Fuse FM alumni, Chelsea Dickenson, left behind a steady job in TV to dive back into the world of radio. Here’s Chelsea’s story of how this brave career change has taken her around the world in the quest to make two amazing radio documentaries…
“4 months ago, I had an epiphany. I realised that a secure job and generous staff perks weren’t for me (like seriously, who would want that!?) and instead, I wanted to rejoin the radio world that I’d enjoyed so much in my student days.
The only issue is that I’m not a student anymore – and three months into working at Audio Always, a small independent production company in MediaCityUK, I was told that I’d be flying to Miami, followed by Mumbai and then Shanghai to record two separate radio documentaries for the BBC.
Whilst one part of my brain was going THIS WILL LOOK SO GOOD ON INSTAGRAM, the other part of my brain was going SHIT JUST GOT REAL.
Having worked in TV previously, I’d planned and researched plenty of shoots, including some abroad, but radio is different. In radio, you plan, you research and then you do. In truth, it’s what I love about radio. But when you know that two commissions are depending on the work that you do, it can be easy to get overwhelmed.
So, how did I overcome my fears? Well, here are a few things that helped me along the way.
God, I love Excel. From tracking where you’re at with contributors to noting costs, Excel meant that I always knew where I was up to and what needed to be done next. Spending an hour setting these up is, for me, completely worth the time.
PLAN & PREPARE
In TV, we used detailed call sheets to list and detail everything from contact details, interviews and what facilities were in the areas we were recording. I did one for this and my boss looked at me like I was the Miss Universe of control freaks but HEY it worked a treat. Having these sheets of paper that told me where I needed to be, who I needed to contact when I got there, and where the nearest supermarket was was so helpful. It means you can really concentrate on the reason why you’re there – the content.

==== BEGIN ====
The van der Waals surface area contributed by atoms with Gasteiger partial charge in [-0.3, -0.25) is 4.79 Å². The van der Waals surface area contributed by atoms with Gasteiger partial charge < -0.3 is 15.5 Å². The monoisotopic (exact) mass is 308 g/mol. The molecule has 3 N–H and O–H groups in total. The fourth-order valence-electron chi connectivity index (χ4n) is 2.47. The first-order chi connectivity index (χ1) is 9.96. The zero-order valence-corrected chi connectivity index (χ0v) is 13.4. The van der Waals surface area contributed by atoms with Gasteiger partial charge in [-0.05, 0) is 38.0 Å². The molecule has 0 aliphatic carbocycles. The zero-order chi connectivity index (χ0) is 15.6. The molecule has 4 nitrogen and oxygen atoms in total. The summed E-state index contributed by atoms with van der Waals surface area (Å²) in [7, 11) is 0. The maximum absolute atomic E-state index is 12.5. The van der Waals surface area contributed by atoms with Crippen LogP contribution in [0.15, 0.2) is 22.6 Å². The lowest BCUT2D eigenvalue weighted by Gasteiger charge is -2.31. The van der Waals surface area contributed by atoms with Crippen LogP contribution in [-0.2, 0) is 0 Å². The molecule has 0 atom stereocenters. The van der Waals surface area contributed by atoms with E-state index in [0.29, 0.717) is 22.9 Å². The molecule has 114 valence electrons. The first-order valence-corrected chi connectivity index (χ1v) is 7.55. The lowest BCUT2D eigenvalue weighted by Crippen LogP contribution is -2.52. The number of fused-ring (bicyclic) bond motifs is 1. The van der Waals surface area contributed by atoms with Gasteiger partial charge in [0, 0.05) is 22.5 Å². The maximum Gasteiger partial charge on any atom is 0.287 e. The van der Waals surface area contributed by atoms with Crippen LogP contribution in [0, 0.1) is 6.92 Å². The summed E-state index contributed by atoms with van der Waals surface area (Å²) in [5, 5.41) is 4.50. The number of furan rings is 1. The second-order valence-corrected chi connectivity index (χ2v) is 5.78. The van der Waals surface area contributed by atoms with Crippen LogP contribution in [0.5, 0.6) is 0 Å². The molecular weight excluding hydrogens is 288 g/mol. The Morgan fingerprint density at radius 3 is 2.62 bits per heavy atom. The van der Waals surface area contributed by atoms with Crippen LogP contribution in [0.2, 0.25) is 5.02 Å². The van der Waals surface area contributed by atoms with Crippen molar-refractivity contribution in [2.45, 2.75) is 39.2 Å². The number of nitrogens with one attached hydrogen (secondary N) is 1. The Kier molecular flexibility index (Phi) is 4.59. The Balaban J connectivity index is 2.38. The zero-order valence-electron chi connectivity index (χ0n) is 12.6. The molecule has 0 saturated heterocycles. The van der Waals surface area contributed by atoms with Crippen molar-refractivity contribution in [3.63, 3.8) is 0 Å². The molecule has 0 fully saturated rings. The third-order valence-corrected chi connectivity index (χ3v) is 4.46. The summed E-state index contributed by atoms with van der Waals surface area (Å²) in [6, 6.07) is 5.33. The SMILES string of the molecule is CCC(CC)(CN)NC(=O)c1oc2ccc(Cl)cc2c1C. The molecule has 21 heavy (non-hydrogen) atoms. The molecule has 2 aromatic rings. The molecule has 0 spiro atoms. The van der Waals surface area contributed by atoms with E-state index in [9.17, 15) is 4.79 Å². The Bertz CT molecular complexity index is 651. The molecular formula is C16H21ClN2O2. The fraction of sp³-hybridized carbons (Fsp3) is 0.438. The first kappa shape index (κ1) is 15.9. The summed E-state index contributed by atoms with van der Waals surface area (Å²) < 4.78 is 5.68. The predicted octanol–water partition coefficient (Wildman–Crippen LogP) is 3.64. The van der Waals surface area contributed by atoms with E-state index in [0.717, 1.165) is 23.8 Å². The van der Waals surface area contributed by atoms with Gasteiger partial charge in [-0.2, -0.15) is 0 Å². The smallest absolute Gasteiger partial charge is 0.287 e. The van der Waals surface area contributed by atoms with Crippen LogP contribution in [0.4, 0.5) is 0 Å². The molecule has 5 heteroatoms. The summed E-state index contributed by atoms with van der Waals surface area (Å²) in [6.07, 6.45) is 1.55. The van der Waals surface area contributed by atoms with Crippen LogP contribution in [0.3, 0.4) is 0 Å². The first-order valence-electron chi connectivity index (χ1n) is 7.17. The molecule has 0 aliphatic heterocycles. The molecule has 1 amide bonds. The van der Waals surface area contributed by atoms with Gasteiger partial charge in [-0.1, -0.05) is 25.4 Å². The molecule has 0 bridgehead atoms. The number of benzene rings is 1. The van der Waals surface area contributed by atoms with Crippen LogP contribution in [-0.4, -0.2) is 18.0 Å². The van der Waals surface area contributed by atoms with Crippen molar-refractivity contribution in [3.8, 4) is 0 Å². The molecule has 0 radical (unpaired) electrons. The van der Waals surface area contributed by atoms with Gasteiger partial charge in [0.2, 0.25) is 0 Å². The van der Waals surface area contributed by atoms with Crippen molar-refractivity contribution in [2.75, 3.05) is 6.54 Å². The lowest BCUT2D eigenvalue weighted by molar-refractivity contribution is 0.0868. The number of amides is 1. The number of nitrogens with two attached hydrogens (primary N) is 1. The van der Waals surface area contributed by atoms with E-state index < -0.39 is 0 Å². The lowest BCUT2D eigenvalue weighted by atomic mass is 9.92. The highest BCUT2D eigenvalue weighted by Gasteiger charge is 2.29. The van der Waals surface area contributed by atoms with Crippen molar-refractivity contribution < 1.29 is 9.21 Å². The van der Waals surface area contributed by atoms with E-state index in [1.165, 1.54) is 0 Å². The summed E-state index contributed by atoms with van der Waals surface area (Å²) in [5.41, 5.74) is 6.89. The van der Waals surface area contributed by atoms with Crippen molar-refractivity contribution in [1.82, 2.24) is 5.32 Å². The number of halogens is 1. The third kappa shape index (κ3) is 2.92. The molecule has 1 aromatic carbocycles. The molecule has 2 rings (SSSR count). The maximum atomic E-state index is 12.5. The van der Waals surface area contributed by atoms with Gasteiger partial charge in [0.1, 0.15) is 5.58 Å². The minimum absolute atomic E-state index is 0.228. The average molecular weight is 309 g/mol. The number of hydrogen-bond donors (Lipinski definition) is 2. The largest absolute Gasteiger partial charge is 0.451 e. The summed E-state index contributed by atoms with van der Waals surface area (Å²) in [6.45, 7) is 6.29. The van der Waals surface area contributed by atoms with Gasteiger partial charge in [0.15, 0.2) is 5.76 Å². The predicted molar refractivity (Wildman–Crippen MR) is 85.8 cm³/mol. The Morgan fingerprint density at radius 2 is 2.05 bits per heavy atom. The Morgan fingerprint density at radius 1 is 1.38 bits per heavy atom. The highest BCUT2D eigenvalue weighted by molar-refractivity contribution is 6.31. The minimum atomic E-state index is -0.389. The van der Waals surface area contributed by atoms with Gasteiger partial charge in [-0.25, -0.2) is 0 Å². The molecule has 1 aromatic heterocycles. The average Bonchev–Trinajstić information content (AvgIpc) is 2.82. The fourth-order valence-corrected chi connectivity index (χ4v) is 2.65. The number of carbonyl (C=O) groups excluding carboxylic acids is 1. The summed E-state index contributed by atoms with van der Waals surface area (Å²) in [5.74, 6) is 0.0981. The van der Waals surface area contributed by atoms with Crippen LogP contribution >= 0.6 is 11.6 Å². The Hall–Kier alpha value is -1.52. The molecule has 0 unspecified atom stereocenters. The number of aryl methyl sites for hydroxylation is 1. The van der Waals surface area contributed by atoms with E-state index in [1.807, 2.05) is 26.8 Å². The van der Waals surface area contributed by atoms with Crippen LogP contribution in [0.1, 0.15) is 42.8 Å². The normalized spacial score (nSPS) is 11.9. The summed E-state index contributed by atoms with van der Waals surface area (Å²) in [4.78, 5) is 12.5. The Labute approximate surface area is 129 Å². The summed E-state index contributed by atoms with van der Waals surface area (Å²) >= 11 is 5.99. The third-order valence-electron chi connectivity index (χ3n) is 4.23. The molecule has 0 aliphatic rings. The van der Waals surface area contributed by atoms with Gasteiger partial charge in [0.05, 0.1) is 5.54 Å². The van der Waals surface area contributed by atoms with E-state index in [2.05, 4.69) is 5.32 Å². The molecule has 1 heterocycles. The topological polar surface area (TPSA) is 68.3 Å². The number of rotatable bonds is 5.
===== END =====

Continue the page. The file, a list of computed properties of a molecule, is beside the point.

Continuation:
SOMETIMES YOU’VE GOT TO WING IT
Yes, I know I’ve just said that it helps to have a plan but it’s radio. You can get too lost in the plan and ticking off the soundbites that you can miss something amazing, and truly interesting that’s happening around you. This could be an inquisitive question or perhaps an interaction with a stranger. As long as you’ve got batteries and enough SD cards to keep you going, it doesn’t hurt to keep recording. Yes, I’d advise to delete as you go (nobody wants hours of audio at the end of the day) but missing a moment is truly devastating and no matter how much you try, redoing it will never sound as good. YOU ONLY LEARN THIS THE HARD WAY.
MAKE SURE YOUR TECH IS ON POINT
This is what I was most terrified about. It was easy, but I just kept tormenting myself – what if I hadn’t hit record? What if I lost an SD card? What if I accidentally deleted something? You just need to practise – I walked around the day before, testing the mics and learning how to focus my camera on items in the kitchen. Also, have a system in place to back up as you go along. A simple hard drive is enough.
BE A LISTENER & HAVE SOMEONE ELSE LISTEN TO YOUR WORK
It’s important to not get too wrapped up in everything that you miss the whole point. Take a step back (as long as you’re not holding the mic!) and think about what you’re hearing and whether you’d be interested in this if you tuned in on the radio. And what sounds around you will help set the scene? Having someone on hand who is outside of the project is also really helpful. Sometimes you can be too close.
At the end of the day, I was being paid to go abroad and record with some really interesting people. How amazing is that?
Whilst I’m not sure many student station budgets will stretch to docs in Miami, Mumbai or Shanghai (and if they do, please let me know as I’m sure I could be persuaded to do a masters…) I hope there are a few things here that will help you out with your own radio programmes. The student radio awards showcase only too well what incredible talent there is in already in documentary making but if you’ve never thought about it before, the best way to learn is to go and do. So, what are you waiting for?”
You can listen to the documentary Chelsea recorded in Miami, 10 Years After Katrina: Science of the Storm, on BBC Radio 5 live on Sunday, 30 August at 10AM.
The Best Exotic Etiquette Academy recorded in Mumbai and Shanghai will be on BBC Radio 4 early next year.